Tax compliance: when do employees behave like the self-employed?

Authors: Besim, Mustafa; Jenkins, Glenn P.

Source: Applied Economics, Volume 37, Number 10, 10 June 2005 , pp. 1201-1208(8)

Publisher: Routledge, part of the Taylor & Francis Group

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Abstract:

Previous studies of the underreporting of income for tax purposes have used private employees as the benchmark to which other groups' compliance was measured. In this paper it is suggested that there are a number of circumstances when there will be an incentive for private employees and their employers to collude to understate employee wages and salaries for purposes of taxation. The existence of high marginal tax rates of income tax combined with high social security payroll taxes are the typical conditions that stimulate this behaviour. These conditions are present in North Cyprus. This paper examines a rich source of household consumption expenditure and income data for North Cyprus that allows one to separate out the consumption expenditures made by the self-employed, private employees and civil servants over specific periods of time. From the comparison of consumption expenditures on food by these three groups it is possible to estimate how much self-employed and the private employees understated their incomes as compared to the civil servants. It is found that in North Cyprus private employees understate their incomes by approximately the same proportion of their incomes as do the self-employed.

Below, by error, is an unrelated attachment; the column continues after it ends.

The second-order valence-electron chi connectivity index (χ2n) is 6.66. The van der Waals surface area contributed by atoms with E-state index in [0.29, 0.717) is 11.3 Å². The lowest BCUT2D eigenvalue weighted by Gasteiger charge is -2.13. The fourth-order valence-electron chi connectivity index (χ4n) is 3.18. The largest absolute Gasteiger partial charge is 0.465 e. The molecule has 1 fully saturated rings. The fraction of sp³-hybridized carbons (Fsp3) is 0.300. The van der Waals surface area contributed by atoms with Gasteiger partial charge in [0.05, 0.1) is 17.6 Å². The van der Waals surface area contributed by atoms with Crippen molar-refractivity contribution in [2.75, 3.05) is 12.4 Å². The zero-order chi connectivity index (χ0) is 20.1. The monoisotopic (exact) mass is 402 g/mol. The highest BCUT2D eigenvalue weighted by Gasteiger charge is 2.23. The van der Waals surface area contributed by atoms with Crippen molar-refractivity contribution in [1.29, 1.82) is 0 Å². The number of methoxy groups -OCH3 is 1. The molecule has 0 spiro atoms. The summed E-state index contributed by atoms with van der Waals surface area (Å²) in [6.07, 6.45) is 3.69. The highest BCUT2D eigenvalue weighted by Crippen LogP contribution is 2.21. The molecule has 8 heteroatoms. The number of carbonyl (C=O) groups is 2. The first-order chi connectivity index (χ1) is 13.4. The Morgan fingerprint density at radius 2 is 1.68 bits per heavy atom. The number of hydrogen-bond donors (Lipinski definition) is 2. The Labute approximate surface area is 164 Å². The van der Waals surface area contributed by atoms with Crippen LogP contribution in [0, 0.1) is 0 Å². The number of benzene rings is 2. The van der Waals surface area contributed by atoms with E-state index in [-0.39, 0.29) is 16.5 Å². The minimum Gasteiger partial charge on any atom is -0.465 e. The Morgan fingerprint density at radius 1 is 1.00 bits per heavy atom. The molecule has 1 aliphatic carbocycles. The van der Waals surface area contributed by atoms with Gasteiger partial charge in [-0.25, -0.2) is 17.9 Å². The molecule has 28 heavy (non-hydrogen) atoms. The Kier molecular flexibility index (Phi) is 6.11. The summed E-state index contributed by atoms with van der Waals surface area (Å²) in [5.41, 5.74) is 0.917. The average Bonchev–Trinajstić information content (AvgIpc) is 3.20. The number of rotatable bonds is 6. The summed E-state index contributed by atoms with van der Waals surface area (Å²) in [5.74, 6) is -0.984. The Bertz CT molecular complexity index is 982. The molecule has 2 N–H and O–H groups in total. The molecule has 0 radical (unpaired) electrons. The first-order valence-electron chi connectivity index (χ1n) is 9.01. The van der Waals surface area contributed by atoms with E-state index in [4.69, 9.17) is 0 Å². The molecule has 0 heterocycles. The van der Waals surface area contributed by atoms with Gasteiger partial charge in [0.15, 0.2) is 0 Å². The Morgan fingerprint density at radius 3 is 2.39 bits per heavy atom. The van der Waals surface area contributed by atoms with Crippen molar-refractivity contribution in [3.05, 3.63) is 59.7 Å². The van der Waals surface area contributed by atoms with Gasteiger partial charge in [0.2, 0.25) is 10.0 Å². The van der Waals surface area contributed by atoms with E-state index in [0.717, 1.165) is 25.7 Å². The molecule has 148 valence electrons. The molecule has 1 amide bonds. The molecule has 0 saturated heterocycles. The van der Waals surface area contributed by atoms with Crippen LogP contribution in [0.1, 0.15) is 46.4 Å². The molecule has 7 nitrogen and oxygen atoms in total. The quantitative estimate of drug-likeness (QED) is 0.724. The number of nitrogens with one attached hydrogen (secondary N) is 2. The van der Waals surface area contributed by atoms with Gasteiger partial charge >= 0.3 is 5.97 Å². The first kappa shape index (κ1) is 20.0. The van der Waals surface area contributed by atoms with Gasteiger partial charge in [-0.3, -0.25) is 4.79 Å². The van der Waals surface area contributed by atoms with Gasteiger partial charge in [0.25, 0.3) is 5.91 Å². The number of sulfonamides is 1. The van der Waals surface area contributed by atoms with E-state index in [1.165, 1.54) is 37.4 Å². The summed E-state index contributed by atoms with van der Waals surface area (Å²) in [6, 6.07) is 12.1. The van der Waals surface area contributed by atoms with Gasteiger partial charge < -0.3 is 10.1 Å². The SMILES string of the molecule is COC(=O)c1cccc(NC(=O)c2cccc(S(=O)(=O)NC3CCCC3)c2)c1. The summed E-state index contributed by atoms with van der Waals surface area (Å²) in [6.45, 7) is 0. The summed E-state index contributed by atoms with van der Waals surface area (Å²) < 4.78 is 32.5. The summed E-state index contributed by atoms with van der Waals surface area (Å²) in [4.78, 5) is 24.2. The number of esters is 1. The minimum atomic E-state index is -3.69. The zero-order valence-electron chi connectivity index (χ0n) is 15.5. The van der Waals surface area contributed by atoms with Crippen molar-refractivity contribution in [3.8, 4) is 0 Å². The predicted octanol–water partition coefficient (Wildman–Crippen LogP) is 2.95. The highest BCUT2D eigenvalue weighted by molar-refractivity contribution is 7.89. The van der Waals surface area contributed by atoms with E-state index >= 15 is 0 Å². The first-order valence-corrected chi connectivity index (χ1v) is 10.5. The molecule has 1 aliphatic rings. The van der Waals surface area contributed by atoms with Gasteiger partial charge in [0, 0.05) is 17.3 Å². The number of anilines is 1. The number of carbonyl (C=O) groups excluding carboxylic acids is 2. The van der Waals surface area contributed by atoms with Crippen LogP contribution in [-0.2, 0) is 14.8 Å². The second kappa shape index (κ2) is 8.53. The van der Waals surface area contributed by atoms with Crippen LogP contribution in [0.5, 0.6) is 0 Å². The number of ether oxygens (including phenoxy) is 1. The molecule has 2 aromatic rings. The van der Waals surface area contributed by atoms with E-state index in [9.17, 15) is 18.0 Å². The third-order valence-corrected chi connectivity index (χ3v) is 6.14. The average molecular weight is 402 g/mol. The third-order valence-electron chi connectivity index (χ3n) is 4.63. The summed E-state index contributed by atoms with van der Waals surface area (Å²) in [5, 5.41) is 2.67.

Document Type: Research Article

DOI: http://dx.doi.org/10.1080/00036840500109407

Affiliations: Eastern Mediterranean University, Gazimagusa, Via Mersin-10, Turkey

Publication date: June 10, 2005

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